Best Two-Buck Chuck Wines at Trader Joe’s

Unless you live on a yacht and run in the same circles as Scrooge McDuck, there’s a good chance you’ve heard of the bargain wines affectionately known as “Two-Buck Chuck”.

In 2002, Trader Joe’s debuted a store brand of wines under the label Charles Shaw, priced at $1.99 per bottle. Since then, the discount-hipster grocery chain has sold more than 800 million bottles of the value vino in the U.S. and the price hovers closer to $4 in some regions.*

Two-Buck Chuck is certainly popular, but is it any good? Charles Shaw has won some legitimate awards in the past, and some wine-tasters couldn’t tell it apart from expensive wines in blind taste tests. On the other hand, many sommeliers say it’s pretty darn bad, and you’ll probably get some side-eye if you bring a bottle to a dinner party.

But sometimes you just need a bottle of wine that’s cheap and drinkable.

To save you time and regrets next time you find yourself in the wine aisle of Trader Joe’s with an anemic bank account, below are reviews and a ranking of the best and worst Two-Buck Chuck wines.**

THE BEST 

Pinot grigio

Light, clean and lemony, the taste of the pinot grigio can best be described as a “generic white wine”, which is a good thing here. The flavor is fruity but fairly neutral, and you could definitely serve this to party guests without anyone being the wiser, if that’s your thing. Easily the best white of the Two-Buck Chuck, and in close first place for the best of the bunch.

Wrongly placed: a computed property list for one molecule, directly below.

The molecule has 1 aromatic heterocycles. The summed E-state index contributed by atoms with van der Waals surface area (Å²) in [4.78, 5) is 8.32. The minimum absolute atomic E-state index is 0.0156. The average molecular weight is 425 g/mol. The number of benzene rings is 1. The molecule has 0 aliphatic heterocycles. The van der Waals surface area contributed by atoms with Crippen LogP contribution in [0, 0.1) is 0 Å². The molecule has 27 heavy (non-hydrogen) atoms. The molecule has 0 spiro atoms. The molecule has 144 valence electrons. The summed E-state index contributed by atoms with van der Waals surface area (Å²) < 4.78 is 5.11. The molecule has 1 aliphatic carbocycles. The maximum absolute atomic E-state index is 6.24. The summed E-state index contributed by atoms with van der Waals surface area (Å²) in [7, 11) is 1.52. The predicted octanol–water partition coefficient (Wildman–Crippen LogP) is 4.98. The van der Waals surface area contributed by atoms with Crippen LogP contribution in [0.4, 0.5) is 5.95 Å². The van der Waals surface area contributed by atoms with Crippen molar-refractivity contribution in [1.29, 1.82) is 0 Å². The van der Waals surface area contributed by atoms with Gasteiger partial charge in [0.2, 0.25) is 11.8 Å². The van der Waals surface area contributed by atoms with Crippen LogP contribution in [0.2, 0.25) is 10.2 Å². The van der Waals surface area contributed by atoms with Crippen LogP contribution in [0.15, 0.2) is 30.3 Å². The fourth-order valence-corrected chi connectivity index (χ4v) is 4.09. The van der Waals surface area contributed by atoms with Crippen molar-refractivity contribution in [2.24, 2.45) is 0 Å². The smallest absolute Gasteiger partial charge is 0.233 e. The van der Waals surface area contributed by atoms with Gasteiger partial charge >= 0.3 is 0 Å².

Cabernet sauvignon

Extremely sweet and fruity, this tasted a bit like cherry pie filling, in a good way. It’s not as heavy and rich as true cabernet lovers might hope for, but it’s tasty. I’d hesitate to serve this to party guests, but if you just want something to drink with dinner with family, you could do worse for a few bucks. While I was checking out, I also learned from our cashier* that our local Trader Joe’s had a blind wine tasting, and the Two-Buck Chuck won best Cabernet in the store.

White zinfandel 

There’s no other way to describe the taste of the Two-Buck Chuck white zinfandel as anything but  strawberry Jolly Ranchers. And it’s strong — almost like a flat strawberry wine cooler. If that doesn’t bother you, and you’re a fan of white zinfandel in general, than you’ll almost certainly enjoy this. It’s the perfect wine to have on hand for a summer barbecue after the good stuff has run out.

THE MEH

Merlot

As a merlot, this is a failure. As a generic dry red table wine, it’s not terrible. The first sip is spicy and peppery, with faint citrus notes. But the burning, cheap-wine aftertaste is definitely there. Only purchase this if you’re resigned to buying a Two-Buck Chuck red and you absolutely can’t stand an overly-sweet cabernet for some reason.

Sauvignon blanc

I’m not saying this is good wine. It’s not. But I’m grading these on a curve, and for $3, it could be worse. There is a strong earthy, pungent smell after uncorking, and not in a good way. But once you get past the funky odor, the taste is just blandly acidic. There is no reason to buy this instead of the pinot grigio, but if your local store is out of stock, this one probably won’t make you gag.